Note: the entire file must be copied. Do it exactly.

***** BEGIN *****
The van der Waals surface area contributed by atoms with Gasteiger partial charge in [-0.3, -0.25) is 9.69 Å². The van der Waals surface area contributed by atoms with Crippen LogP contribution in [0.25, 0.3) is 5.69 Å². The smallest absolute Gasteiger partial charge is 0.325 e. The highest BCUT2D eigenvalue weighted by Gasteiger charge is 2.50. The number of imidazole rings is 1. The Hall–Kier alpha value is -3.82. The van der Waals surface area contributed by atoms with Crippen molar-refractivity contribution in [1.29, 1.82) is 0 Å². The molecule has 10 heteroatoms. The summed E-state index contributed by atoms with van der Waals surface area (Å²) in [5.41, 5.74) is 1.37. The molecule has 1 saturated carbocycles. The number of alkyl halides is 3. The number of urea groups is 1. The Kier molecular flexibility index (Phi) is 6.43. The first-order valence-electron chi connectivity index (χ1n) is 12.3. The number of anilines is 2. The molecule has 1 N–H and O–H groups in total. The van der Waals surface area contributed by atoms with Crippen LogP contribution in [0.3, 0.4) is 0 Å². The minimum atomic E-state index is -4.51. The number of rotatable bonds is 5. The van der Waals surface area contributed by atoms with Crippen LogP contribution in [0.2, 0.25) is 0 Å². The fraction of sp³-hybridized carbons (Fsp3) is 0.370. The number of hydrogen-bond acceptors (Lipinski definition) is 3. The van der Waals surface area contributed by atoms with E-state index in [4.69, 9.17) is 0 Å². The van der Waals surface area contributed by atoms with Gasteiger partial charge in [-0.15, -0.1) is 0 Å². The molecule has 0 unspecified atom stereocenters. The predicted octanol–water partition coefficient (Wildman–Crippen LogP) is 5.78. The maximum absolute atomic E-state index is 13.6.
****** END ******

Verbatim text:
The van der Waals surface area contributed by atoms with Gasteiger partial charge in [-0.3, -0.25) is 9.69 Å². The van der Waals surface area contributed by atoms with Crippen LogP contribution in [0.25, 0.3) is 5.69 Å². The smallest absolute Gasteiger partial charge is 0.325 e. The highest BCUT2D eigenvalue weighted by Gasteiger charge is 2.50. The number of imidazole rings is 1. The Hall–Kier alpha value is -3.82. The van der Waals surface area contributed by atoms with Crippen molar-refractivity contribution in [1.29, 1.82) is 0 Å². The molecule has 10 heteroatoms. The summed E-state index contributed by atoms with van der Waals surface area (Å²) in [5.41, 5.74) is 1.37. The molecule has 1 saturated carbocycles. The number of alkyl halides is 3. The number of urea groups is 1. The Kier molecular flexibility index (Phi) is 6.43. The first-order valence-electron chi connectivity index (χ1n) is 12.3. The number of anilines is 2. The molecule has 1 N–H and O–H groups in total. The van der Waals surface area contributed by atoms with Crippen LogP contribution in [0.3, 0.4) is 0 Å². The minimum atomic E-state index is -4.51. The number of rotatable bonds is 5. The van der Waals surface area contributed by atoms with Crippen LogP contribution in [0.2, 0.25) is 0 Å². The fraction of sp³-hybridized carbons (Fsp3) is 0.370. The number of hydrogen-bond acceptors (Lipinski definition) is 3. The van der Waals surface area contributed by atoms with E-state index in [4.69, 9.17) is 0 Å². The van der Waals surface area contributed by atoms with Gasteiger partial charge in [-0.15, -0.1) is 0 Å². The molecule has 0 unspecified atom stereocenters. The predicted octanol–water partition coefficient (Wildman–Crippen LogP) is 5.78. The maximum absolute atomic E-state index is 13.6.